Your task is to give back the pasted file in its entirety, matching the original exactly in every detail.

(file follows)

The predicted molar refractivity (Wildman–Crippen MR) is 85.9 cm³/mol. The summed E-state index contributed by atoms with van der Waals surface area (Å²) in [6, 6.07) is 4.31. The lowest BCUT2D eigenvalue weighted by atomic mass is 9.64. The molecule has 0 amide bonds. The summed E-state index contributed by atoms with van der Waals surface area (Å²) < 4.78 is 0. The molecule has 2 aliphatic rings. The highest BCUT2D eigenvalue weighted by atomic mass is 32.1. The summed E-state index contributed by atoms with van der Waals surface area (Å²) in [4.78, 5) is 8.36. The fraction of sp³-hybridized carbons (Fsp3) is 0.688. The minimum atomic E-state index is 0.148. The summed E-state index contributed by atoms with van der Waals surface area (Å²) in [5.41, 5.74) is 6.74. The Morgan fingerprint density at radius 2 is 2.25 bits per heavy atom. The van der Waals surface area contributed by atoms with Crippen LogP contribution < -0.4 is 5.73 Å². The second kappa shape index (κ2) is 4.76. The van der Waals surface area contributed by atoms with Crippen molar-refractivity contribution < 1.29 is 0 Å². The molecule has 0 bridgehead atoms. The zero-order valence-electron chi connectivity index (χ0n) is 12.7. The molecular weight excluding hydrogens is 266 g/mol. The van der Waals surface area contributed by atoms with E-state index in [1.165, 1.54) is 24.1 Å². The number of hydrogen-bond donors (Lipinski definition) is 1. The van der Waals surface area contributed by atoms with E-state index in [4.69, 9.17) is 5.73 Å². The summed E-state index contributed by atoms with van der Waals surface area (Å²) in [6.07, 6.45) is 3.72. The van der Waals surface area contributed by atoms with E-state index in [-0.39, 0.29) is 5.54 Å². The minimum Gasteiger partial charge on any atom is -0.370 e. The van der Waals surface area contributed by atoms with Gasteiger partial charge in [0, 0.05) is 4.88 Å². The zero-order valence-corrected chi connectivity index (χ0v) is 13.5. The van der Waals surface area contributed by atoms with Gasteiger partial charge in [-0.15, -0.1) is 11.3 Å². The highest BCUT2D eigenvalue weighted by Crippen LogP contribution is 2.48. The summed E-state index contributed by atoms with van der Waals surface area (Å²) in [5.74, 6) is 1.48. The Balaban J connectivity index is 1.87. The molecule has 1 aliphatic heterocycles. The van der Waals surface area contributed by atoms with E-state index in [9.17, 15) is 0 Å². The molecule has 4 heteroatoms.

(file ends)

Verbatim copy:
The predicted molar refractivity (Wildman–Crippen MR) is 85.9 cm³/mol. The summed E-state index contributed by atoms with van der Waals surface area (Å²) in [6, 6.07) is 4.31. The lowest BCUT2D eigenvalue weighted by atomic mass is 9.64. The molecule has 0 amide bonds. The summed E-state index contributed by atoms with van der Waals surface area (Å²) < 4.78 is 0. The molecule has 2 aliphatic rings. The highest BCUT2D eigenvalue weighted by atomic mass is 32.1. The summed E-state index contributed by atoms with van der Waals surface area (Å²) in [4.78, 5) is 8.36. The fraction of sp³-hybridized carbons (Fsp3) is 0.688. The minimum atomic E-state index is 0.148. The summed E-state index contributed by atoms with van der Waals surface area (Å²) in [5.41, 5.74) is 6.74. The Morgan fingerprint density at radius 2 is 2.25 bits per heavy atom. The van der Waals surface area contributed by atoms with Crippen LogP contribution < -0.4 is 5.73 Å². The second kappa shape index (κ2) is 4.76. The van der Waals surface area contributed by atoms with Crippen molar-refractivity contribution < 1.29 is 0 Å². The molecule has 0 bridgehead atoms. The zero-order valence-electron chi connectivity index (χ0n) is 12.7. The molecular weight excluding hydrogens is 266 g/mol. The van der Waals surface area contributed by atoms with E-state index in [1.165, 1.54) is 24.1 Å². The number of hydrogen-bond donors (Lipinski definition) is 1. The van der Waals surface area contributed by atoms with E-state index in [4.69, 9.17) is 5.73 Å². The summed E-state index contributed by atoms with van der Waals surface area (Å²) in [6.07, 6.45) is 3.72. The van der Waals surface area contributed by atoms with E-state index in [-0.39, 0.29) is 5.54 Å². The minimum Gasteiger partial charge on any atom is -0.370 e. The van der Waals surface area contributed by atoms with Gasteiger partial charge in [0, 0.05) is 4.88 Å². The zero-order valence-corrected chi connectivity index (χ0v) is 13.5. The van der Waals surface area contributed by atoms with Gasteiger partial charge in [-0.15, -0.1) is 11.3 Å². The highest BCUT2D eigenvalue weighted by Crippen LogP contribution is 2.48. The summed E-state index contributed by atoms with van der Waals surface area (Å²) in [5.74, 6) is 1.48. The Balaban J connectivity index is 1.87. The molecule has 1 aliphatic heterocycles. The van der Waals surface area contributed by atoms with E-state index in [9.17, 15) is 0 Å². The molecule has 4 heteroatoms.